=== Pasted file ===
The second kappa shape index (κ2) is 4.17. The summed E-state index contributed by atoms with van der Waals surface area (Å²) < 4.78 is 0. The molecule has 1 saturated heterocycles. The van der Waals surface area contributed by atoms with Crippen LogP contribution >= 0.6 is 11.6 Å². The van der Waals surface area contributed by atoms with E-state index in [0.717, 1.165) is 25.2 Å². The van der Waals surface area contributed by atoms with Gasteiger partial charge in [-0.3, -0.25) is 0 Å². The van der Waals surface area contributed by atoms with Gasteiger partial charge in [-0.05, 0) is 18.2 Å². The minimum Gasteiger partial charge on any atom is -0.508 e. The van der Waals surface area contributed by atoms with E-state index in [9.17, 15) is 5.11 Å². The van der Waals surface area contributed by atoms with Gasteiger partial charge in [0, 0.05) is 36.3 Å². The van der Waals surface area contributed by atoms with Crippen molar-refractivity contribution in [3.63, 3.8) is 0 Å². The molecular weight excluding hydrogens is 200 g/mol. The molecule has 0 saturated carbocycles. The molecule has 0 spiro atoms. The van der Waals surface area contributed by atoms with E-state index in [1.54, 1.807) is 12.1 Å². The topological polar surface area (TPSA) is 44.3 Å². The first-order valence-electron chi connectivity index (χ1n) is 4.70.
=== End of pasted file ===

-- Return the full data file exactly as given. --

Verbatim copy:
The second kappa shape index (κ2) is 4.17. The summed E-state index contributed by atoms with van der Waals surface area (Å²) < 4.78 is 0. The molecule has 1 saturated heterocycles. The van der Waals surface area contributed by atoms with Crippen LogP contribution >= 0.6 is 11.6 Å². The van der Waals surface area contributed by atoms with E-state index in [0.717, 1.165) is 25.2 Å². The van der Waals surface area contributed by atoms with Gasteiger partial charge in [-0.3, -0.25) is 0 Å². The van der Waals surface area contributed by atoms with Gasteiger partial charge in [-0.05, 0) is 18.2 Å². The minimum Gasteiger partial charge on any atom is -0.508 e. The van der Waals surface area contributed by atoms with E-state index in [9.17, 15) is 5.11 Å². The van der Waals surface area contributed by atoms with Gasteiger partial charge in [0, 0.05) is 36.3 Å². The van der Waals surface area contributed by atoms with Crippen molar-refractivity contribution in [3.63, 3.8) is 0 Å². The molecular weight excluding hydrogens is 200 g/mol. The molecule has 0 saturated carbocycles. The molecule has 0 spiro atoms. The van der Waals surface area contributed by atoms with E-state index in [1.54, 1.807) is 12.1 Å². The topological polar surface area (TPSA) is 44.3 Å². The first-order valence-electron chi connectivity index (χ1n) is 4.70.